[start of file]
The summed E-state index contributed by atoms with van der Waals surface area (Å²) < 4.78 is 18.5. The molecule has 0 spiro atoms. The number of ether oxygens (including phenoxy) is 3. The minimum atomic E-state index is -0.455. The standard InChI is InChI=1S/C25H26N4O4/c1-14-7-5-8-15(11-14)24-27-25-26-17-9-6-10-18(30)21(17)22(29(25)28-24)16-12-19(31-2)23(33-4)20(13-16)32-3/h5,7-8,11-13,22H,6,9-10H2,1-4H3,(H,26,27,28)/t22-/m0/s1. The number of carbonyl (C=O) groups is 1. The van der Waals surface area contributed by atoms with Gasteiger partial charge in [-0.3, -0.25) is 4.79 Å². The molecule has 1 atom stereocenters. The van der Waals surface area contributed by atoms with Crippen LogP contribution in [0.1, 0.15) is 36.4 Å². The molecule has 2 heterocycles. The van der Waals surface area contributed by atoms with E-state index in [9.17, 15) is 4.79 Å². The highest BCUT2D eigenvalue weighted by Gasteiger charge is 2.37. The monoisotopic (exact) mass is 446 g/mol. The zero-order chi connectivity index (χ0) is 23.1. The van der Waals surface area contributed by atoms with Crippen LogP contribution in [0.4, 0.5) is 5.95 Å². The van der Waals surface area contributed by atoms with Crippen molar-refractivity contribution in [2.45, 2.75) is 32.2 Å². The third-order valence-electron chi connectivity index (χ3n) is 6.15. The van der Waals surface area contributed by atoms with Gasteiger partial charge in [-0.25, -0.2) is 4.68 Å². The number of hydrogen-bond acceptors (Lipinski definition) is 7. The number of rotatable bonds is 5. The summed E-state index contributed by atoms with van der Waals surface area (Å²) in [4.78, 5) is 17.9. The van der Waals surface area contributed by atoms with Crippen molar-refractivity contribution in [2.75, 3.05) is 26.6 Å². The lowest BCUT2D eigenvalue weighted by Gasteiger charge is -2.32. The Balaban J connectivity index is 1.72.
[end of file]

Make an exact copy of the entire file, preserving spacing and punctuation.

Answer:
The summed E-state index contributed by atoms with van der Waals surface area (Å²) < 4.78 is 18.5. The molecule has 0 spiro atoms. The number of ether oxygens (including phenoxy) is 3. The minimum atomic E-state index is -0.455. The standard InChI is InChI=1S/C25H26N4O4/c1-14-7-5-8-15(11-14)24-27-25-26-17-9-6-10-18(30)21(17)22(29(25)28-24)16-12-19(31-2)23(33-4)20(13-16)32-3/h5,7-8,11-13,22H,6,9-10H2,1-4H3,(H,26,27,28)/t22-/m0/s1. The number of carbonyl (C=O) groups is 1. The van der Waals surface area contributed by atoms with Gasteiger partial charge in [-0.3, -0.25) is 4.79 Å². The molecule has 1 atom stereocenters. The van der Waals surface area contributed by atoms with Crippen LogP contribution in [0.1, 0.15) is 36.4 Å². The molecule has 2 heterocycles. The van der Waals surface area contributed by atoms with E-state index in [9.17, 15) is 4.79 Å². The highest BCUT2D eigenvalue weighted by Gasteiger charge is 2.37. The monoisotopic (exact) mass is 446 g/mol. The zero-order chi connectivity index (χ0) is 23.1. The van der Waals surface area contributed by atoms with Crippen LogP contribution in [0.4, 0.5) is 5.95 Å². The van der Waals surface area contributed by atoms with Crippen molar-refractivity contribution in [2.45, 2.75) is 32.2 Å². The third-order valence-electron chi connectivity index (χ3n) is 6.15. The van der Waals surface area contributed by atoms with Gasteiger partial charge in [-0.25, -0.2) is 4.68 Å². The number of hydrogen-bond acceptors (Lipinski definition) is 7. The number of rotatable bonds is 5. The summed E-state index contributed by atoms with van der Waals surface area (Å²) in [4.78, 5) is 17.9. The van der Waals surface area contributed by atoms with Crippen molar-refractivity contribution in [2.75, 3.05) is 26.6 Å². The lowest BCUT2D eigenvalue weighted by Gasteiger charge is -2.32. The Balaban J connectivity index is 1.72.